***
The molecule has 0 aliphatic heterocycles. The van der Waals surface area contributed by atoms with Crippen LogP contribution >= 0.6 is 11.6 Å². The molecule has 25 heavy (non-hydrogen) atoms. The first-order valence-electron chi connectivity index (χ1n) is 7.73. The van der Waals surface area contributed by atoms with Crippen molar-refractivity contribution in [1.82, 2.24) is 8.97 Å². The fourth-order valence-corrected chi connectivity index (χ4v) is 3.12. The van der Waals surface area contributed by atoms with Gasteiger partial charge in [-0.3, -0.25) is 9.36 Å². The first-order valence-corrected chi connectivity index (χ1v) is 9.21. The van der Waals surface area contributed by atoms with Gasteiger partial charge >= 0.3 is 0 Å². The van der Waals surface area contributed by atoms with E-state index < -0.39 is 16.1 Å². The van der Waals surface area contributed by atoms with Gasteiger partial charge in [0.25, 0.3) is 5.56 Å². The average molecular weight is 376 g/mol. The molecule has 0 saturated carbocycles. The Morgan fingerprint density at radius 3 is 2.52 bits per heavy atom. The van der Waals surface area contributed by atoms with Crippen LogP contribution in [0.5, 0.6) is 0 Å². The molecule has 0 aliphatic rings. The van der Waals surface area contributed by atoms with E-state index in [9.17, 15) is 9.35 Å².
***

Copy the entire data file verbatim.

The molecule has 0 aliphatic heterocycles. The van der Waals surface area contributed by atoms with Crippen LogP contribution >= 0.6 is 11.6 Å². The molecule has 25 heavy (non-hydrogen) atoms. The first-order valence-electron chi connectivity index (χ1n) is 7.73. The van der Waals surface area contributed by atoms with Crippen molar-refractivity contribution in [1.82, 2.24) is 8.97 Å². The fourth-order valence-corrected chi connectivity index (χ4v) is 3.12. The van der Waals surface area contributed by atoms with Gasteiger partial charge in [-0.3, -0.25) is 9.36 Å². The first-order valence-corrected chi connectivity index (χ1v) is 9.21. The van der Waals surface area contributed by atoms with Gasteiger partial charge >= 0.3 is 0 Å². The van der Waals surface area contributed by atoms with E-state index < -0.39 is 16.1 Å². The van der Waals surface area contributed by atoms with Gasteiger partial charge in [0.25, 0.3) is 5.56 Å². The average molecular weight is 376 g/mol. The molecule has 0 saturated carbocycles. The Morgan fingerprint density at radius 3 is 2.52 bits per heavy atom. The van der Waals surface area contributed by atoms with Crippen LogP contribution in [0.5, 0.6) is 0 Å². The molecule has 0 aliphatic rings. The van der Waals surface area contributed by atoms with E-state index in [9.17, 15) is 9.35 Å².